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L.A. Lakers 117, Minnesota 98
Kobe, Shaq Stomp Wolves in Game 1

Shaquille O'Neal scored 32 and hauled in 10 rebounds in the Lakers' Game 1 win.
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MINNEAPOLIS, April 20 (Ticker) -- This is exactly what the Minnesota Timberwolves -- and the rest of the NBA -- feared.

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Kobe Bryant scored 39 points and Shaquille O'Neal added 32 as the Los Angeles Lakers cruised to a 117-98 rout of the Timberwolves in the opener of their Western Conference first-round series.

"We have great weapons on this team," O'Neal said. "If you double and triple me, then Kobe is going to get off. If you double and triple him, then I'm going to be there to get off."

"We need to make defensive adjustments," Minnesota coach Flip Saunders admitted. "They made tough shots, but we can't be in a position where Kobe and Shaq dominate the entire game."

The Lakers, who are trying to become just the second team in NBA history to win four straight titles, got off to an 11-19 start before reverting to championship form late in the season. But the slow start forced them to begin a playoff series on the road for just the second time during their recent run.

"We don't think of it as a switch," Bryant said. "It's a sense of urgency because the moment of truth is here. It's an immediate threat, an immediate danger, because they can knock us out of our title run. That's something that we have to deal with, and we have to deal with it right now."

Minnesota, the league's second-best home team at 33-8, earned home-court advantage for the first time in team history.

But the Lakers wasted little time jumping all over the Timberwolves, taking the lead for good on the first basket of the game, a 3-pointer by Derek Fisher 23 seconds into the contest. Los Angeles opened a 39-23 edge after one quarter and extended it to 64-44 on a jumper by Bryant with 2:57 left in the half.

"They shot the ball very, very well," Minnesota forward Kevin Garnett said. "They shot something like 67 percent in the first quarter. You have to take your hat off to them. There's not much you can do at that point."

Minnesota climbed within 66-52 at the break.

"You probably hope that I will have a lot of answers, but I probably don't," Saunders said. "Initially, to start the game we didn't have the aggressiveness that you need to play in any playoff series."

Bryant went through multiple defenders in the first half, scoring 28 points on 12-of-16 shooting as the Lakers connected on 61 percent of their attempts (27-of-44).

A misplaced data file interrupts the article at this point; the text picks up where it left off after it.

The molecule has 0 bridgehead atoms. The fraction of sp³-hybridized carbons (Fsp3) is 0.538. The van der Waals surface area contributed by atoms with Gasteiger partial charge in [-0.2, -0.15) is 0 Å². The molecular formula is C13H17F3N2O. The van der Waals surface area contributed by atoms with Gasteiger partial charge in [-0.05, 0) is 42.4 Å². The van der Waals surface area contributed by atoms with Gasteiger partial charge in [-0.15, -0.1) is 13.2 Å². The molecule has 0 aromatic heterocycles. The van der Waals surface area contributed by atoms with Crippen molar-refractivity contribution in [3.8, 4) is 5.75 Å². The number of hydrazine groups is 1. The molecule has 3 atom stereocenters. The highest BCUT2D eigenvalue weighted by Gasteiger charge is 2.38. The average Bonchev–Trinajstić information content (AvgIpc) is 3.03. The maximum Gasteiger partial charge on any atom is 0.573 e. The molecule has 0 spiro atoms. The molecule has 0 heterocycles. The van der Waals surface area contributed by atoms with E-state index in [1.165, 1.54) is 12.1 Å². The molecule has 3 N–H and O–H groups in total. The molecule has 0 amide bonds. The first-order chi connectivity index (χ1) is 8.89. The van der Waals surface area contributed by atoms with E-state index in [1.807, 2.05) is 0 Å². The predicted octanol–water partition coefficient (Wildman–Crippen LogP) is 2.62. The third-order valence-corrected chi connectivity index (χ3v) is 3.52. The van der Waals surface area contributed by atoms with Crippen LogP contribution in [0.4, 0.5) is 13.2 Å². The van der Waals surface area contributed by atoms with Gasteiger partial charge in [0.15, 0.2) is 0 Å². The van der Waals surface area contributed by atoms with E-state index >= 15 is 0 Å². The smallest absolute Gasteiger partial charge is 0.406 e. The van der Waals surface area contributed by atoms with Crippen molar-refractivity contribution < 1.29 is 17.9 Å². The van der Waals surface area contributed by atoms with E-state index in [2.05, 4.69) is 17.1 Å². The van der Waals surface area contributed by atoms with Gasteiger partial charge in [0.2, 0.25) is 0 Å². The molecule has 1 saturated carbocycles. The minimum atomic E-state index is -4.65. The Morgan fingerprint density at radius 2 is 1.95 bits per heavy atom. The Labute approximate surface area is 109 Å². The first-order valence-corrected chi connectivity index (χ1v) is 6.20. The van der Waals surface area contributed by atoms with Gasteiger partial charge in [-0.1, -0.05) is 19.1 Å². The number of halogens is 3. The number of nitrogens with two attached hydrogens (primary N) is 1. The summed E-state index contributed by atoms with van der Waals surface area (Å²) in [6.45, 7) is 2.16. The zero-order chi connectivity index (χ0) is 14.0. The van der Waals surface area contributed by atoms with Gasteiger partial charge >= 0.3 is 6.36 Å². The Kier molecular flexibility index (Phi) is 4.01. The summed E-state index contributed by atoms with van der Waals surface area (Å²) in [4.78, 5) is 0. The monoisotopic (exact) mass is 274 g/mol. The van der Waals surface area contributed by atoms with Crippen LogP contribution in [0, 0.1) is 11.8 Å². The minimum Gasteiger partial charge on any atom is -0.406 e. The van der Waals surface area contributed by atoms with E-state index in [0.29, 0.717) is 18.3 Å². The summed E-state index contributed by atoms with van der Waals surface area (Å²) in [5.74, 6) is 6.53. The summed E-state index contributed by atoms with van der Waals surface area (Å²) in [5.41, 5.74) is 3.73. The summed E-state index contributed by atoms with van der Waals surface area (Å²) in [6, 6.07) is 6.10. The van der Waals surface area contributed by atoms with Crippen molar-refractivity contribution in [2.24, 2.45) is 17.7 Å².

"(Minnesota) is a team that normally traps people, so I felt like it was important at the start of the game, when I do penetrate and get in the gaps, to kick it to my open man and get them easy baskets," Bryant said. "Then I felt like they would have to honor that. As you saw in the first quarter, that's what I did. In the second quarter, I started attacking and started putting the ball in the hole."

"(Bryant) was pretty hot," said Minnesota guard Wally Szczerbiak, who was matched against Bryant for much of the game and scored 15 points. "We were trying to deny him, trying to do whatever we could to keep it out of his hands. And when he got it, he was hitting shots with guys draped all over him. He had one of those games."

The Timberwolves briefly made it close, climbing within 80-76 on a free throw by Gary Trent with 2:49 left in the third quarter.

"Third quarter, they got into it, which is to be expected," Bryant said. "We expected them to make a run. We did a good job fending them off."

But the Lakers countered as O'Neal had eight points during a 12-0 run over the next four minutes. They led by as many as 21 down the stretch.

"It seemed like there was a lot of space in the first half and Kobe was able to do what he wanted and get in a rhythm," Lakers coach Phil Jackson said. "Then, in the second, when Kobe's space went away, Shaq had space and was able to carry us."

Garnett contributed 23 points, 14 rebounds and seven assists for the Timberwolves, who made half of their 76 shots but allowed the Lakers to shoot 55 percent (44-of-80).

"We shot 50 percent, only had 10 turnovers and nearly scored 100 points -- that sounds pretty good," Saunders said. "We need to be better defensively."

"I am concerned about our defense," Jackson said. "Their penetration bothered us, and they got some second-shot opportunities. We need to work on that."

Los Angeles made 10-of-19 3-pointers while Minnesota went just 1-of-5 from the arc. Fisher, who finished with 17 points, was 5-of-6 from 3-point range.

"It's the game plan as to whether or not they're going to give up those (3-pointers)," said Lakers forward Rick Fox, who hit three shots from the arc and scored 10 points. "That was the Timberwolves' choice. They decided to make it difficult for Shaq to get off to a good start. He was able to find the open guys and get them the ball."

"We never take a lot of threes, but we certainly don't want a 10-1 margin," Saunders said. "We gave up 27 points from that range. The Lakers are in a situation where they will get a lot of open threes because they have Shaq. When they're making them, they're pretty difficult to stop."

Game Two is Tuesday at Minnesota.

"(Bryant and O'Neal) are two of the dominant players in the NBA, and they're on one team," said Minnesota guard Troy Hudson, who scored 17 points. "That's our game plan, to make the other guys beat us. And tonight, they did."

"Whenever my teammates are hitting like that, you just have to keep them involved," O'Neal said. "If you keep them involved, it's an easy game. ... If we keep playing like this, we'll be fine. I'm very confident that they can hold down the fort."



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